The Westminster Abbey

The Westminster Abbey

Westminster Abbey or the Collegiate Church of Saint Peter at Westminster, is the oldest religious building in London. It contains the remains of deceased members of the royal family, as well as some other famous Brits.

The famous Westminster Abbey was originally a Benedictine monastic church, until it was blessed in 1065 when it officially became an abbey. The building was renovated and enlarged several times during its existence – between 1285 and 1517 numerous gothic details were added to id, while two main towers were built in the 18th century. In 1539 the building stopped serving as a Benedictine monastic church, which transferred the church into the property of the then-King of England, Henry VIII. Conversely, during the reign of Henry VIII many churches and monasteries were devastated, because the King simply didn’t care for them. This phenomenon was quite common in England and Ireland.

In 1066, after the crowning of William the Conqueror in Westminster Abbey, the church acquired a new purpose and significance- all future kings of England were coronated within its bounds. In the 4th century, when King Edward I ordered the making of an oak throne decorated with “fate stone” (a red stone which was used in the coronations of Scottish kings for centuries), all of his future inheritors used this medieval throne.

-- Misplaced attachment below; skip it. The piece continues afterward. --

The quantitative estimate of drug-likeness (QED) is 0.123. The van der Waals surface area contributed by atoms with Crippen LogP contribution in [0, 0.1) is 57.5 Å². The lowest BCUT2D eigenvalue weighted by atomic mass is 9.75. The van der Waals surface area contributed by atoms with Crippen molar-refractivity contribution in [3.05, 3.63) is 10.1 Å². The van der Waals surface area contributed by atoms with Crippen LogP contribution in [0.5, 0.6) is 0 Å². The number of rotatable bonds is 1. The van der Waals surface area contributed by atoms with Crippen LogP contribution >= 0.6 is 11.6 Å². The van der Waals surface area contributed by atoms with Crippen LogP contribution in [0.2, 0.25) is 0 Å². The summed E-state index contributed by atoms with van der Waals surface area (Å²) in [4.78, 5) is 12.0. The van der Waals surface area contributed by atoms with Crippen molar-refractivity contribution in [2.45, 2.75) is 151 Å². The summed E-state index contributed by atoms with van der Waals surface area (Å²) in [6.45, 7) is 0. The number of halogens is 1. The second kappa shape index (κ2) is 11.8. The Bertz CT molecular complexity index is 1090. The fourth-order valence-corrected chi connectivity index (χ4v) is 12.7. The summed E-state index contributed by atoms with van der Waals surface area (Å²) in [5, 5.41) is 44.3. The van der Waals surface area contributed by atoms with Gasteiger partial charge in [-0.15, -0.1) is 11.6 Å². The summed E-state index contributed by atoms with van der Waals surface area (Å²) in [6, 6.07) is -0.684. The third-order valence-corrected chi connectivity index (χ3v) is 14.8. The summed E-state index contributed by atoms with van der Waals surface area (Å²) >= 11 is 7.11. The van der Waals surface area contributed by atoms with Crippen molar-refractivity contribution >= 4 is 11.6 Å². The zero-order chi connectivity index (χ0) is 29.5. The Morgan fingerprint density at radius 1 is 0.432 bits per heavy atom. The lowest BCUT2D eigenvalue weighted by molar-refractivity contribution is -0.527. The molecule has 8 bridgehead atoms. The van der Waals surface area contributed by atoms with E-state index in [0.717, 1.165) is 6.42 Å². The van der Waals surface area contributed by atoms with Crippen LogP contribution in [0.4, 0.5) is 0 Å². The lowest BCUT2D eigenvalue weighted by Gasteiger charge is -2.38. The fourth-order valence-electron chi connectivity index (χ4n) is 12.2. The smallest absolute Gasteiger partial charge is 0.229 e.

It is interesting to note that Queen Elizabeth II celebrates her birthday here, and the Westminster Abbey was also the setting of Princess Dianna’s funeral. The exterior of
the Abbey is truly impressive and represents one of the best examples of medieval London architecture. When visitors come to the Abbey, they will notice several interesting spots worth their attention and time:

  • The Lady Chapel: the most impressive chapel in the Abbey, it is decorated with incredible ceiling ornaments and choir chairs made during the Middle Ages.
  • King Edward’s Chair: the chair was made by the orders of King Edward I, whose name it carries to this day. It is still used for coronations of Kings and Queens. Each new ruler is coronated by the Archbishop of Canterbury.
  • Poets’ Corner: a lavishly decorated corner characteristic for the many poets and writers buried there.
  • Abbey Park: the oldest park in the United Kingdom, having existed for around 900 years. A truly impressive park.
Ticket price for Westminster Abbey:
Regular ticket price: £ 20
Reduced ticket price: £ 17 - for students and pensioners
Reduced ticket price: £ 9 - for children aged 6 to 16
Free entrance - for children up to 6 years.

An audio guide is included in the ticket price, and it will be good for you to discover all the details from the history of the abbey.
Westminster Abbey is definitely worth a visit. It reveals a lot about the history of Great Britain.

Working hours of Westminster Abbey
Mondays, Tuesdays, Thursdays and Fridays: 09:30 a.m. to 3:30 p.m.
Wednesday from 09:30 a.m. to 3:30 p.m. and from 4:30 p.m. to 6:00 p.m.
Saturdays: from 09:30 a.m  to 1:00 p.m.

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